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| Human World on Jan 04, 2010

Malcolm Potts on empowering Afghanistan’s women

Potts said he agrees with the many studies which suggest that empowering women through increased access to education and contraceptives – plus delaying marriage – is key to 21st century peace and stability.

Malcolm Potts: Sixteen thousand women a year die in childbirth in Afghanistan. Women need to be able to control their bodies. That’s a basic human right, I think.

Malcolm Potts is chair of the Bixby Center for Population, Health, and Sustainability at the University of California – Berkeley. His 2009 book is titled Sex and War. It proposes that biology and reproductive rights are linked to the causes of war and terrorism in Afghanistan

Malcolm Potts:
Unless we can do something to increase the autonomy of women in that country, and to increase family planning, we’re wasting our time.

Dr. Potts, an expert in reproductive science and a practicing obstetrician, explained that Afghan women have an average of 7 children. Having worked in Afghanistan for several decades, Potts believes the high birth rate drives many of the country’s problems.

Malcolm Potts:
In Afghanistan, the education cannot keep up with ever-increasing numbers of people. So you’ve got literally millions of young men with no opportunity to earn a respectable living, and no education, and they are the people who become the Taliban.

He added that Afghan women are traditionally married at a young age to much older men. He said he believes young men then channel their energy into war. Potts said he agrees with the many studies which suggest that empowering women through increased access to education and contraceptives – plus delaying marriage – is key to 21st century peace and stability.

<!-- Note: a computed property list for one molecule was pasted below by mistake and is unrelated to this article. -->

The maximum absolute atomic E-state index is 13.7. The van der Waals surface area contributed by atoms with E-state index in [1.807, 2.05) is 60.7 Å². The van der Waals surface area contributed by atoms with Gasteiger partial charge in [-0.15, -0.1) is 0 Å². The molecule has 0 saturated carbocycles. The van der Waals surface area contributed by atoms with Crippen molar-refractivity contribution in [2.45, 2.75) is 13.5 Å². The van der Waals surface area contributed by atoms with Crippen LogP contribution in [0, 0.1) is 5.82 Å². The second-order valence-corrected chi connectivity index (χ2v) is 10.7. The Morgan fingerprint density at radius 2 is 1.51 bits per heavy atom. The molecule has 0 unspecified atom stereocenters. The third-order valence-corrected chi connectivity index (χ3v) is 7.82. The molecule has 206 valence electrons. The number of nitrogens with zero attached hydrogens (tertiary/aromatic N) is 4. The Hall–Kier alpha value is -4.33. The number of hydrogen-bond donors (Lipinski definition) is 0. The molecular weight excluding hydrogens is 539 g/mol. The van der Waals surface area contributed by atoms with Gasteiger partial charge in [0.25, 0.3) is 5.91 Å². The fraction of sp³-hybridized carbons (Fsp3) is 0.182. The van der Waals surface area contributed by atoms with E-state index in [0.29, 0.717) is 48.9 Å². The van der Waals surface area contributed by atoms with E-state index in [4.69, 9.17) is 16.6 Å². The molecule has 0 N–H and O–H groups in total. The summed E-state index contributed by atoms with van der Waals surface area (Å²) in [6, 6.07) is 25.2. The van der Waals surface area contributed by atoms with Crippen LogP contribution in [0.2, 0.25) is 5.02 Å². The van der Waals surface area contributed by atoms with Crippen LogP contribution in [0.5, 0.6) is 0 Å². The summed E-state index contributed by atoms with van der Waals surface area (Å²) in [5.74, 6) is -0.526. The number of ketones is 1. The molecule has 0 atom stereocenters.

The United Nations projects that Afghanistan’s population – at 28 million today – will be over 50 million by 2030. In 1950, the population was 8 million. Yet Potts is optimistic that Afghanistan can achieve a decline in the rate of its population growth.

Malcolm Potts: I have a friend who has been working on family planning in Afghanistan, who saw a very rapid uptake when he taught people in the village to help themselves. He gave contraceptives to women in the village, to help women learn how to plan their families. That’s not a difficult or expensive thing to do, but it needs the will to do it.

Potts wrote the United Nations budget for family planning in Afghanistan. Family planning, he said, involves providing access to contraceptives for people who want to limit the size of their families.

Potts pointed to the young age at which women get married as an obstacle to peace.

Malcolm Potts:
If you’re 14, married to a 25 year old man, and you can’t decide when to have a child, you’re going to love that child when it arrives, then the next one is going to arrive, and you’ll do nothing until menopause except be pregnant and breastfeeding children. You’ll probably be a very good mother and love your children. But if somebody says, look, there’s another choice, you will smile and say, “That’s fantastic. Let me have just two children when I’m mature enough and able to look after them. And let me be an autonomous woman and do useful things. Let me make sure that my children can be healthy and educated. Let me make a better world.”